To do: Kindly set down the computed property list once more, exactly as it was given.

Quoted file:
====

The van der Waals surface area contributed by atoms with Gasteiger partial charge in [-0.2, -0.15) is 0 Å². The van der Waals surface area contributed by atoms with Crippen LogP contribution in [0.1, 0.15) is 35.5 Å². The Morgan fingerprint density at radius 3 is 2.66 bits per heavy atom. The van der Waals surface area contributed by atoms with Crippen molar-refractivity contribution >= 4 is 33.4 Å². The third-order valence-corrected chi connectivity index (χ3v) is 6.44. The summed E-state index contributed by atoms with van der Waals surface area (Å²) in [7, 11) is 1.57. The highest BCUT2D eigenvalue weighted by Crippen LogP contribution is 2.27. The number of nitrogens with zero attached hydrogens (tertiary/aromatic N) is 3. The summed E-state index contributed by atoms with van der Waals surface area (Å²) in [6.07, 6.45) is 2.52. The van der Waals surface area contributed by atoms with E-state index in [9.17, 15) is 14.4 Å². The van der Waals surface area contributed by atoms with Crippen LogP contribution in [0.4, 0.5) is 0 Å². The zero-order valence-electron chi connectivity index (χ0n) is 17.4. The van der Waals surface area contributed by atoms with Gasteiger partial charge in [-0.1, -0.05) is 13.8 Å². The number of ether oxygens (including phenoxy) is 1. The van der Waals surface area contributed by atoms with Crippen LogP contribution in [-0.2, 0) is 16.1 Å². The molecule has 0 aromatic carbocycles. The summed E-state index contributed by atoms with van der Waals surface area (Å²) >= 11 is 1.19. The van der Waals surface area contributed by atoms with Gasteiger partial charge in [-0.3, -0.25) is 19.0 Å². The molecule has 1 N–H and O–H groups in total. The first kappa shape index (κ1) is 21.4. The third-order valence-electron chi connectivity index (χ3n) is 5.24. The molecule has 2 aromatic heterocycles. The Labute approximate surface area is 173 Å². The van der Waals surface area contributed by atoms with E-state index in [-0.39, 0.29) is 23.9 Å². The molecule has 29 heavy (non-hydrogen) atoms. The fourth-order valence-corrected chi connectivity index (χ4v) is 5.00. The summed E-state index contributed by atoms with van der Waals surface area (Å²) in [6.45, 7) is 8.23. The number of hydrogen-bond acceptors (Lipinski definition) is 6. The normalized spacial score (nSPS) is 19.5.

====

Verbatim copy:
The van der Waals surface area contributed by atoms with Gasteiger partial charge in [-0.2, -0.15) is 0 Å². The van der Waals surface area contributed by atoms with Crippen LogP contribution in [0.1, 0.15) is 35.5 Å². The Morgan fingerprint density at radius 3 is 2.66 bits per heavy atom. The van der Waals surface area contributed by atoms with Crippen molar-refractivity contribution >= 4 is 33.4 Å². The third-order valence-corrected chi connectivity index (χ3v) is 6.44. The summed E-state index contributed by atoms with van der Waals surface area (Å²) in [7, 11) is 1.57. The highest BCUT2D eigenvalue weighted by Crippen LogP contribution is 2.27. The number of nitrogens with zero attached hydrogens (tertiary/aromatic N) is 3. The summed E-state index contributed by atoms with van der Waals surface area (Å²) in [6.07, 6.45) is 2.52. The van der Waals surface area contributed by atoms with E-state index in [9.17, 15) is 14.4 Å². The van der Waals surface area contributed by atoms with Crippen LogP contribution in [0.4, 0.5) is 0 Å². The zero-order valence-electron chi connectivity index (χ0n) is 17.4. The van der Waals surface area contributed by atoms with Gasteiger partial charge in [-0.1, -0.05) is 13.8 Å². The number of ether oxygens (including phenoxy) is 1. The van der Waals surface area contributed by atoms with Crippen LogP contribution in [-0.2, 0) is 16.1 Å². The molecule has 0 aromatic carbocycles. The summed E-state index contributed by atoms with van der Waals surface area (Å²) >= 11 is 1.19. The van der Waals surface area contributed by atoms with Gasteiger partial charge in [-0.3, -0.25) is 19.0 Å². The molecule has 1 N–H and O–H groups in total. The first kappa shape index (κ1) is 21.4. The third-order valence-electron chi connectivity index (χ3n) is 5.24. The molecule has 2 aromatic heterocycles. The Labute approximate surface area is 173 Å². The van der Waals surface area contributed by atoms with E-state index in [-0.39, 0.29) is 23.9 Å². The molecule has 29 heavy (non-hydrogen) atoms. The fourth-order valence-corrected chi connectivity index (χ4v) is 5.00. The summed E-state index contributed by atoms with van der Waals surface area (Å²) in [6.45, 7) is 8.23. The number of hydrogen-bond acceptors (Lipinski definition) is 6. The normalized spacial score (nSPS) is 19.5.